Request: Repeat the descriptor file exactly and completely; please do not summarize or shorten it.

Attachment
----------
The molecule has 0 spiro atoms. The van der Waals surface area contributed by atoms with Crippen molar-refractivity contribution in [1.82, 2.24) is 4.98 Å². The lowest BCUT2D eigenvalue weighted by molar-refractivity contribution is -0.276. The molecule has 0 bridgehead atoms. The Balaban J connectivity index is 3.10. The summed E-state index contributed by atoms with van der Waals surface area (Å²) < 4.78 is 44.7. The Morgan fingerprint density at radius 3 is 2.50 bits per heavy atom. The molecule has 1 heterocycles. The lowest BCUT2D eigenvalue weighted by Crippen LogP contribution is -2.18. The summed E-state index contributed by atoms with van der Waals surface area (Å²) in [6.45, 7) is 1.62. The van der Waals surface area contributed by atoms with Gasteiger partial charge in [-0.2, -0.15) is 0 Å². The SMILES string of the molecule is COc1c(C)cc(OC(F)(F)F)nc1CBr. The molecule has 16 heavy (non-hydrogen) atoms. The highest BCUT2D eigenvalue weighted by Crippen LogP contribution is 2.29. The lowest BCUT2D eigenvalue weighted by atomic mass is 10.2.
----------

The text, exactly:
The molecule has 0 spiro atoms. The van der Waals surface area contributed by atoms with Crippen molar-refractivity contribution in [1.82, 2.24) is 4.98 Å². The lowest BCUT2D eigenvalue weighted by molar-refractivity contribution is -0.276. The molecule has 0 bridgehead atoms. The Balaban J connectivity index is 3.10. The summed E-state index contributed by atoms with van der Waals surface area (Å²) < 4.78 is 44.7. The Morgan fingerprint density at radius 3 is 2.50 bits per heavy atom. The molecule has 1 heterocycles. The lowest BCUT2D eigenvalue weighted by Crippen LogP contribution is -2.18. The summed E-state index contributed by atoms with van der Waals surface area (Å²) in [6.45, 7) is 1.62. The van der Waals surface area contributed by atoms with Gasteiger partial charge in [-0.2, -0.15) is 0 Å². The SMILES string of the molecule is COc1c(C)cc(OC(F)(F)F)nc1CBr. The molecule has 16 heavy (non-hydrogen) atoms. The highest BCUT2D eigenvalue weighted by Crippen LogP contribution is 2.29. The lowest BCUT2D eigenvalue weighted by atomic mass is 10.2.